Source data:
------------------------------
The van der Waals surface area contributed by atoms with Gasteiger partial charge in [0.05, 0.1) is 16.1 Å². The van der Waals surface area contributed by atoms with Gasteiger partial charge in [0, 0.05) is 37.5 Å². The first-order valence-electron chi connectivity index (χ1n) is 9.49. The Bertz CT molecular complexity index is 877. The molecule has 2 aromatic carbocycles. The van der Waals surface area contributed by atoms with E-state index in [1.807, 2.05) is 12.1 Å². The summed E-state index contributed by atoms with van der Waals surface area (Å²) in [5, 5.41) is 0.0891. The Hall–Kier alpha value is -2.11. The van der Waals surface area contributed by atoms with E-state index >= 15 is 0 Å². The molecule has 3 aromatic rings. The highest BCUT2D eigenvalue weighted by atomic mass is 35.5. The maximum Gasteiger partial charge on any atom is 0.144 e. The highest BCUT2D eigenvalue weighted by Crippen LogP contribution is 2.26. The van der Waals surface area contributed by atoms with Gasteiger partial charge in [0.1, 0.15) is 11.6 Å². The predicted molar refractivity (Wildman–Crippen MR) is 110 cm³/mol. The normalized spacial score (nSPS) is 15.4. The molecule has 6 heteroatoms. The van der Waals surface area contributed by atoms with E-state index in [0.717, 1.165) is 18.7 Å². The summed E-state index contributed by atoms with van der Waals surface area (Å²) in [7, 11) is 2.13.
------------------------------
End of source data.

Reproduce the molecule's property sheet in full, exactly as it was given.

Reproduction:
The van der Waals surface area contributed by atoms with Gasteiger partial charge in [0.05, 0.1) is 16.1 Å². The van der Waals surface area contributed by atoms with Gasteiger partial charge in [0, 0.05) is 37.5 Å². The first-order valence-electron chi connectivity index (χ1n) is 9.49. The Bertz CT molecular complexity index is 877. The molecule has 2 aromatic carbocycles. The van der Waals surface area contributed by atoms with E-state index in [1.807, 2.05) is 12.1 Å². The summed E-state index contributed by atoms with van der Waals surface area (Å²) in [5, 5.41) is 0.0891. The Hall–Kier alpha value is -2.11. The van der Waals surface area contributed by atoms with E-state index >= 15 is 0 Å². The molecule has 3 aromatic rings. The highest BCUT2D eigenvalue weighted by atomic mass is 35.5. The maximum Gasteiger partial charge on any atom is 0.144 e. The highest BCUT2D eigenvalue weighted by Crippen LogP contribution is 2.26. The van der Waals surface area contributed by atoms with Gasteiger partial charge in [0.1, 0.15) is 11.6 Å². The predicted molar refractivity (Wildman–Crippen MR) is 110 cm³/mol. The normalized spacial score (nSPS) is 15.4. The molecule has 6 heteroatoms. The van der Waals surface area contributed by atoms with E-state index in [0.717, 1.165) is 18.7 Å². The summed E-state index contributed by atoms with van der Waals surface area (Å²) in [7, 11) is 2.13.